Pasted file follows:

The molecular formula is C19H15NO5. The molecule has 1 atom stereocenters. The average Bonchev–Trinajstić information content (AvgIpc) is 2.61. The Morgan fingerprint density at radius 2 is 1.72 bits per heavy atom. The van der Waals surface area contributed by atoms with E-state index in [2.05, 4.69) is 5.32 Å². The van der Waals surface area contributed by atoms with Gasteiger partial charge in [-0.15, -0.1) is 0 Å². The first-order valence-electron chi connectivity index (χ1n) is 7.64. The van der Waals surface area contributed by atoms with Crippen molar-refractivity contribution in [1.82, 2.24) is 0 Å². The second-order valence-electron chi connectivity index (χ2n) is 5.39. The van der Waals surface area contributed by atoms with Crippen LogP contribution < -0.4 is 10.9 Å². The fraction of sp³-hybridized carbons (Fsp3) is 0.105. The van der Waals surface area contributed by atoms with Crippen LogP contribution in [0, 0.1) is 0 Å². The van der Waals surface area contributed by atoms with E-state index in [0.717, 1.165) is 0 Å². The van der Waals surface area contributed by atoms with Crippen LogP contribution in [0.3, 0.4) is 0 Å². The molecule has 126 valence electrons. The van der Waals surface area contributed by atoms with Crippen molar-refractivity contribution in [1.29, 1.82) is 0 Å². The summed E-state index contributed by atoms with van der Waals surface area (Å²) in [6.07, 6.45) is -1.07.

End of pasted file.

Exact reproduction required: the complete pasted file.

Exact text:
The molecular formula is C19H15NO5. The molecule has 1 atom stereocenters. The average Bonchev–Trinajstić information content (AvgIpc) is 2.61. The Morgan fingerprint density at radius 2 is 1.72 bits per heavy atom. The van der Waals surface area contributed by atoms with E-state index in [2.05, 4.69) is 5.32 Å². The van der Waals surface area contributed by atoms with Gasteiger partial charge in [-0.15, -0.1) is 0 Å². The first-order valence-electron chi connectivity index (χ1n) is 7.64. The van der Waals surface area contributed by atoms with Crippen molar-refractivity contribution in [1.82, 2.24) is 0 Å². The second-order valence-electron chi connectivity index (χ2n) is 5.39. The van der Waals surface area contributed by atoms with Crippen LogP contribution < -0.4 is 10.9 Å². The fraction of sp³-hybridized carbons (Fsp3) is 0.105. The van der Waals surface area contributed by atoms with Crippen LogP contribution in [0, 0.1) is 0 Å². The van der Waals surface area contributed by atoms with E-state index in [0.717, 1.165) is 0 Å². The van der Waals surface area contributed by atoms with Crippen LogP contribution in [0.3, 0.4) is 0 Å². The molecule has 126 valence electrons. The van der Waals surface area contributed by atoms with Crippen molar-refractivity contribution in [1.29, 1.82) is 0 Å². The summed E-state index contributed by atoms with van der Waals surface area (Å²) in [6.07, 6.45) is -1.07.